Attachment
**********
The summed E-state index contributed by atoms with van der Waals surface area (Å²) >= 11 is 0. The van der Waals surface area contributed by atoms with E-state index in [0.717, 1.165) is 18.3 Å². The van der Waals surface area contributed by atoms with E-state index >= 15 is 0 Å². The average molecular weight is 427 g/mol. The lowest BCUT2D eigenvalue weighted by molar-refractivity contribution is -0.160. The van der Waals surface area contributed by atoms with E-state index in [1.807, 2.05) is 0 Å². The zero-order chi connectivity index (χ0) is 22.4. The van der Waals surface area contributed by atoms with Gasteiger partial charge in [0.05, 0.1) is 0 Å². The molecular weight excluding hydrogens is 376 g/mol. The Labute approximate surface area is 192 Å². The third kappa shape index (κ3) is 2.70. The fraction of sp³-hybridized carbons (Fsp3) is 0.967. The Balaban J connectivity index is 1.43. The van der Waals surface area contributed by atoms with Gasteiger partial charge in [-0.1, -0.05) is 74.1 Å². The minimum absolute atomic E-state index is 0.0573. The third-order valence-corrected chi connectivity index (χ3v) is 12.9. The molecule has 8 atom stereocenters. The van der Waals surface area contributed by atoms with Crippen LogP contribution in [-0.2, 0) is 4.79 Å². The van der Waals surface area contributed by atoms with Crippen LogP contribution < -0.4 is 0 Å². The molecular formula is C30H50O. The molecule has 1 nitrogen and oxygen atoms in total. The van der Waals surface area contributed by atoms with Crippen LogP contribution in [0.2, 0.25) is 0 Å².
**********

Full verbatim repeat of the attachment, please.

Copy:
The summed E-state index contributed by atoms with van der Waals surface area (Å²) >= 11 is 0. The van der Waals surface area contributed by atoms with E-state index in [0.717, 1.165) is 18.3 Å². The van der Waals surface area contributed by atoms with E-state index >= 15 is 0 Å². The average molecular weight is 427 g/mol. The lowest BCUT2D eigenvalue weighted by molar-refractivity contribution is -0.160. The van der Waals surface area contributed by atoms with E-state index in [1.807, 2.05) is 0 Å². The zero-order chi connectivity index (χ0) is 22.4. The van der Waals surface area contributed by atoms with Gasteiger partial charge in [0.05, 0.1) is 0 Å². The molecular weight excluding hydrogens is 376 g/mol. The Labute approximate surface area is 192 Å². The third kappa shape index (κ3) is 2.70. The fraction of sp³-hybridized carbons (Fsp3) is 0.967. The Balaban J connectivity index is 1.43. The van der Waals surface area contributed by atoms with Gasteiger partial charge in [-0.1, -0.05) is 74.1 Å². The minimum absolute atomic E-state index is 0.0573. The third-order valence-corrected chi connectivity index (χ3v) is 12.9. The molecule has 8 atom stereocenters. The van der Waals surface area contributed by atoms with Crippen LogP contribution in [-0.2, 0) is 4.79 Å². The van der Waals surface area contributed by atoms with Crippen LogP contribution < -0.4 is 0 Å². The molecular formula is C30H50O. The molecule has 1 nitrogen and oxygen atoms in total. The van der Waals surface area contributed by atoms with Crippen LogP contribution in [0.2, 0.25) is 0 Å².